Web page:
The Union Cabinet, on December 24,2019 approved the proposal to promulgate the Insolvency and Bankruptcy Code (Amendment) Ordinance, 2019 (Ordinance) to amend the Insolvency and Bankruptcy Code, 2016 (Code). Introduced to further ease of doing business in India, the Ordinance seeks to clarify various issues and streamline the insolvency resolution process. One of the significant changes pertains to the insertion of Section 32A to the Code (Section 32A), by way of which successful resolution applicants will be ring-fenced from the threat of criminal proceedings for offences committed by the former promoters of the corporate debtor.

By way of the said insertion, the legislature has clarified that in cases where the Corporate Debtor is undergoing investigation by the Central Bureau of Investigation, Serious Fraud Investigation Office and/ or the Directorate of Enforcement, such investigations are separate and independent of the Corporate Insolvency Resolution Process (CIRP) under the Code and criminal liability can be imposed on the successful resolution applicant.

Both the statutes, i.e. the Code as well as the Prevention of Money Laundering Act, 2002 (PMLA) contain non-obstante clauses1 (non-obstante clauses) which state that the provisions of the Code/ PMLA shall have effect, notwithstanding anything inconsistent therewith contained in any other law for the time being in force or any instrument having effect by virtue of any such law.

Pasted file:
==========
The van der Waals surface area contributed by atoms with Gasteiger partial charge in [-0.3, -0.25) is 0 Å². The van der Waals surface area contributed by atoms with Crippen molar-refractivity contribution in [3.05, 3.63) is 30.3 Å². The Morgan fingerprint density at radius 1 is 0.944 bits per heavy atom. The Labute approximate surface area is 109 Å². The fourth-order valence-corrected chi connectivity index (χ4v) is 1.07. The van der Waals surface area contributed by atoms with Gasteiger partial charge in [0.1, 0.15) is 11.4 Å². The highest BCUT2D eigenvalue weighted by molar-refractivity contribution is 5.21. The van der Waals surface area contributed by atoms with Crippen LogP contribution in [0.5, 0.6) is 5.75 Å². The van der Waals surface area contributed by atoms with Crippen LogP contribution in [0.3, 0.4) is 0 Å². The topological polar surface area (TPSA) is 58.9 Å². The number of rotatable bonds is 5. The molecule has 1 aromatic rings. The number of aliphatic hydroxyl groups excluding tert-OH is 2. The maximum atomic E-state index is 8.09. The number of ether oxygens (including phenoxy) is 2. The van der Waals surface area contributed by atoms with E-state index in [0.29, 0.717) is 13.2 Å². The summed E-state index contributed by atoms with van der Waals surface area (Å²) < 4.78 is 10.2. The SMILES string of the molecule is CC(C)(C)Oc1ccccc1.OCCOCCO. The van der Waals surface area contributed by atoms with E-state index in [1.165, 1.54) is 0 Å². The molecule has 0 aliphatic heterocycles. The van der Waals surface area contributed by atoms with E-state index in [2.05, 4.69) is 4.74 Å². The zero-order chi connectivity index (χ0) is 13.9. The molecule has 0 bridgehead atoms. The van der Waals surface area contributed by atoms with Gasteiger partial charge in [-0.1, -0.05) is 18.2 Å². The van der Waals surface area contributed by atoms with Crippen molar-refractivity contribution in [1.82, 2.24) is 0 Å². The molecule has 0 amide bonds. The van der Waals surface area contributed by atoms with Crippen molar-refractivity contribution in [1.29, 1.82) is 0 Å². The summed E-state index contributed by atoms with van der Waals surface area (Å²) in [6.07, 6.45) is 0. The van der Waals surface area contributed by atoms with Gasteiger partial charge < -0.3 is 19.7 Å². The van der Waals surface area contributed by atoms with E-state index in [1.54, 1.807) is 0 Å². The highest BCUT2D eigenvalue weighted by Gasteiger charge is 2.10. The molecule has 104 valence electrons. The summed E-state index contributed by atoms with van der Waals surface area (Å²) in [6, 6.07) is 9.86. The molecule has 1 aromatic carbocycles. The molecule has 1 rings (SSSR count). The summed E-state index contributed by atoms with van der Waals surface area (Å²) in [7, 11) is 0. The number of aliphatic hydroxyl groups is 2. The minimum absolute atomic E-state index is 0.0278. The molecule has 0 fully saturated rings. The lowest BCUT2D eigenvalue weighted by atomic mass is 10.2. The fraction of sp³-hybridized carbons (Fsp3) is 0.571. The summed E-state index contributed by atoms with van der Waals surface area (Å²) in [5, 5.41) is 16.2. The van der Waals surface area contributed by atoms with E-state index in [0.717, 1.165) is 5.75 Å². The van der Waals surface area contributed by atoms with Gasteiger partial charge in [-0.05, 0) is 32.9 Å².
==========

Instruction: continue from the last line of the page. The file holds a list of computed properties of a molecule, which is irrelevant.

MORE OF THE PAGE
The overriding effect of the non-obstante clauses was the subject of judicial determination by the National Company Law Tribunal (NCLT) in Sterling SEZ Infrastructure Ltd. vs. Deputy Director, Directorate of Enforcement 2, where it was held that the Code would have an overriding effect on the PMLA and that if an attachment order of the assets of the corporate debtor is passed, the said order would be a nullity and non-est in law.

The fact that the Code is a latter legislation as compared to the PMLA, in view of the decision of the Supreme Court of India in Solidaire India Ltd. vs. Fairgrowth Financial Services Pvt. Ltd.3, if there arises any inconsistency in the two statutes, both of which contains non-obstante clauses, the latter statute shall prevail.

On the contrary, the High Court of Delhi in The Deputy Director, Directorate of Enforcement, Delhi vs. Axis Ban & Ors.4 held that regulations such as the Recovery of Debts Due to Bank and Financial Institutions Act, 1993, the Securitisation and Reconstruction of Financial Assets and Enforcement of Securities Interest Act, 2002, the PMLA and the Code must co-exist and each shall be construed and enforced harmoniously, without one being in derogation of the other. A similar view was taken by the National Company Law Tribunal Appellate Tribunal (NCLAT) in Varrsana Ispat Limited vs. Deputy Director, Directorate of Enforcement5 and Rotomac Global Private Limited, (Through Anil Goel, Liquidator) vs. Deputy Director, Directorate of Enforcement6 whereby it has been held had the PMLA relates to different fields of penal action of 'proceeds of crime' and therefore Section 14 of the Code is not applicable to such proceedings that can be invoked simultaneously with the Code, having no overriding effect of one Act over the other.